A geo-informatics approach for estimating water resources management components and their interrelationships
KAUST DepartmentBiological and Environmental Sciences and Engineering (BESE) Division
Environmental Science and Engineering Program
Water Desalination and Reuse Research Center (WDRC)
Division of Biological and Environmental Sciences and Engineering
Water Desalination & Reuse Research Cntr
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AbstractA remote sensing based geo-informatics approach was developed to estimate water resources management (WRM) components across a large irrigation scheme in the Indus Basin of Pakistan. The approach provides a generalized framework for estimating a range of key water management variables and provides a management tool for the sustainable operation of similar schemes globally. A focus on the use of satellite data allowed for the quantification of relationships across a range of spatial and temporal scales. Variables including actual and crop evapotranspiration, net and gross irrigation, net and gross groundwater use, groundwater recharge, net groundwater recharge, were estimated and then their interrelationships explored across the Hakra Canal command area. Spatially distributed remotely sensed estimates of actual evapotranspiration (ETa) rates were determined using the Surface Energy Balance System (SEBS) model and evaluated against ground-based evaporation calculated from the advection-aridity method. Analysis of ETa simulations across two cropping season, referred to as Kharif and Rabi, yielded Pearson correlation (R) values of 0.69 and 0.84, Nash-Sutcliffe criterion (NSE) of 0.28 and 0.63, percentage bias of −3.85% and 10.6% and root mean squared error (RMSE) of 10.6 mm and 12.21 mm for each season, respectively. For the period of study between 2008 and 2014, it was estimated that an average of 0.63 mm day−1 water was supplied through canal irrigation against a crop water demand of 3.81 mm day−1. Approximately 1.86 mm day−1 groundwater abstraction was estimated in the region, which contributed to fulfil the gap between crop water demand and canal water supply. Importantly, the combined canal, groundwater and rainfall sources of water only met 70% of the crop water requirements. As such, the difference between recharge and discharge showed that groundwater depletion was around −115 mm year−1 during the six year study period. Analysis indicated that monthly changes in ETa were strongly correlated (R = 0.94) with groundwater abstraction and rainfall, with the strength of this relationship significantly (p < 0.01 and 0.05) impacted by cropping seasons and land use practices. Similarly, the net groundwater recharge showed a good positive correlation (R) of 0.72 with rainfall during Kharif, and a correlation of 0.75 with canal irrigation during Rabi, at a significance level of p < 0.01. Overall, the results provide insight into the interrelationships between key WRM components and the variation of these through time, offering information to improve the management and strategic planning of available water resources in this region.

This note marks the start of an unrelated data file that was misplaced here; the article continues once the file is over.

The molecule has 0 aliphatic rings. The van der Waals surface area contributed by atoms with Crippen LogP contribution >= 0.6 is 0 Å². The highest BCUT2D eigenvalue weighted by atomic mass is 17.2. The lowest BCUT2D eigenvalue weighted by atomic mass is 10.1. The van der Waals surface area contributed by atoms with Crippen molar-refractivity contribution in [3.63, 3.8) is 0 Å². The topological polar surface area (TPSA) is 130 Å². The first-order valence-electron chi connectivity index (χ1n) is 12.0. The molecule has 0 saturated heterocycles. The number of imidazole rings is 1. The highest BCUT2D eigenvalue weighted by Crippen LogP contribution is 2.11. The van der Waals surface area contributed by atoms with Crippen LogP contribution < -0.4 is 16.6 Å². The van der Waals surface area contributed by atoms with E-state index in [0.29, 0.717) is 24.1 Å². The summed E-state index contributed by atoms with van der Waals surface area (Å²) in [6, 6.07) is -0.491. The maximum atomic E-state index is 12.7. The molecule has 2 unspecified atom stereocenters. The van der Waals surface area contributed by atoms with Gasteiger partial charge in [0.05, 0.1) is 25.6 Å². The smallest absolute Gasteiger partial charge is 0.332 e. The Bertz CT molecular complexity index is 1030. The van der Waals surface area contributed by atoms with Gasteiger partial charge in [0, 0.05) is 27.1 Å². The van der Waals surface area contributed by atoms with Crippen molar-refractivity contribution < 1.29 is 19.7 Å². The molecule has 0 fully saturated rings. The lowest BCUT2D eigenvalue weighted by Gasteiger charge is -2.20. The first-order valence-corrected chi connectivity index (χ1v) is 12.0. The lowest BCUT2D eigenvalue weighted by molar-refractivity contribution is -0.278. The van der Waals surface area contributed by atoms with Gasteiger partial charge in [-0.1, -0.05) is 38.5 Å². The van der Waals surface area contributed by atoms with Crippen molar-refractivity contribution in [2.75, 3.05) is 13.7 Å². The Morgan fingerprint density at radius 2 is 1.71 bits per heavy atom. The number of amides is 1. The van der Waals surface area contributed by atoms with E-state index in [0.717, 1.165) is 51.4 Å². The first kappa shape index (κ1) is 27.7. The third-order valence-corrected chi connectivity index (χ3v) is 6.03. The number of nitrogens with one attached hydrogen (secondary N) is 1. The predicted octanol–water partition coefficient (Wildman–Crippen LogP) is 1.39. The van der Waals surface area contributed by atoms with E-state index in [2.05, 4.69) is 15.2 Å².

CitationUmar Waqas Liaqat, Usman Khalid Awan, Matthew Francis McCabe, Minha Choi, A geo-informatics approach for estimating water resources management components and their interrelationships, Agricultural Water Management, Volume 178, December 2016, Pages 89-105, ISSN 0378-3774, http://dx.doi.org/10.1016/j.agwat.2016.09.010.
SponsorsThis research was supported by Space Core Technology Development Program through the National Research Foundation of Korea (NRF) funded by the Ministry of Science, ICT and Future Planning (NRF-2014M1A3A3A02034789). Matthew McCabe was supported by the King Abdullah University of Science and Technology, Saudi Arabia. The authors acknowledge the various NASA services for providing free and unrestricted access to MODIS products.
JournalAgricultural Water Management